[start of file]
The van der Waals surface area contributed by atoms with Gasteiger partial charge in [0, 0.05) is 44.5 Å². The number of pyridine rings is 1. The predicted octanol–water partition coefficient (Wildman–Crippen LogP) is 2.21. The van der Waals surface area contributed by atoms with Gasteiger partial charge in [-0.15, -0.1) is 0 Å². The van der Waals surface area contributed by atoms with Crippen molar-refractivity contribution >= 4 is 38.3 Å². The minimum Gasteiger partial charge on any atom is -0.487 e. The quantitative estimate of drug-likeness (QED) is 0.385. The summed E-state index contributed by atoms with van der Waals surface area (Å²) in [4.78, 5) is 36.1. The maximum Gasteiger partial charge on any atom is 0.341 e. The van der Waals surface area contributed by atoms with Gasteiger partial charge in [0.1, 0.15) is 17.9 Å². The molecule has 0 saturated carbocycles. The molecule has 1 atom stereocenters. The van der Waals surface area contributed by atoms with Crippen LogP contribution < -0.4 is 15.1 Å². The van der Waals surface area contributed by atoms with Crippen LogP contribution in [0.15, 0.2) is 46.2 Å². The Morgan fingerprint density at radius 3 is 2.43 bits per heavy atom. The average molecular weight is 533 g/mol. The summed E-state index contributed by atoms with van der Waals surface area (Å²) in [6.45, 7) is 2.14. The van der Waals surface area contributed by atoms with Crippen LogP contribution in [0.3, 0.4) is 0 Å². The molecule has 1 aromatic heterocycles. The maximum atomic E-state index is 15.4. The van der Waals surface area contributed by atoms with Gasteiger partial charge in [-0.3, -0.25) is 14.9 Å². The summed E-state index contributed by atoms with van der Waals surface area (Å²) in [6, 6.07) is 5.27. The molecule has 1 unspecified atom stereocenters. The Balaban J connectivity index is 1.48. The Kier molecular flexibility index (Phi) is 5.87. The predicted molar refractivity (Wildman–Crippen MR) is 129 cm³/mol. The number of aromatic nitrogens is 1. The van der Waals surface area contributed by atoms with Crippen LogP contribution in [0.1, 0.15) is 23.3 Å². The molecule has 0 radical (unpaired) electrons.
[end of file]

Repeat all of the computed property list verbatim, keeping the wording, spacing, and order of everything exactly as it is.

The van der Waals surface area contributed by atoms with Gasteiger partial charge in [0, 0.05) is 44.5 Å². The number of pyridine rings is 1. The predicted octanol–water partition coefficient (Wildman–Crippen LogP) is 2.21. The van der Waals surface area contributed by atoms with Gasteiger partial charge in [-0.15, -0.1) is 0 Å². The van der Waals surface area contributed by atoms with Crippen molar-refractivity contribution >= 4 is 38.3 Å². The minimum Gasteiger partial charge on any atom is -0.487 e. The quantitative estimate of drug-likeness (QED) is 0.385. The summed E-state index contributed by atoms with van der Waals surface area (Å²) in [4.78, 5) is 36.1. The maximum Gasteiger partial charge on any atom is 0.341 e. The van der Waals surface area contributed by atoms with Gasteiger partial charge in [0.1, 0.15) is 17.9 Å². The molecule has 0 saturated carbocycles. The molecule has 1 atom stereocenters. The van der Waals surface area contributed by atoms with Crippen LogP contribution < -0.4 is 15.1 Å². The van der Waals surface area contributed by atoms with Crippen LogP contribution in [0.15, 0.2) is 46.2 Å². The Morgan fingerprint density at radius 3 is 2.43 bits per heavy atom. The average molecular weight is 533 g/mol. The summed E-state index contributed by atoms with van der Waals surface area (Å²) in [6.45, 7) is 2.14. The van der Waals surface area contributed by atoms with Crippen LogP contribution in [0.3, 0.4) is 0 Å². The molecule has 1 aromatic heterocycles. The maximum atomic E-state index is 15.4. The van der Waals surface area contributed by atoms with Gasteiger partial charge in [-0.3, -0.25) is 14.9 Å². The summed E-state index contributed by atoms with van der Waals surface area (Å²) in [6, 6.07) is 5.27. The molecule has 1 unspecified atom stereocenters. The Balaban J connectivity index is 1.48. The Kier molecular flexibility index (Phi) is 5.87. The predicted molar refractivity (Wildman–Crippen MR) is 129 cm³/mol. The number of aromatic nitrogens is 1. The van der Waals surface area contributed by atoms with Crippen LogP contribution in [0.1, 0.15) is 23.3 Å². The molecule has 0 radical (unpaired) electrons.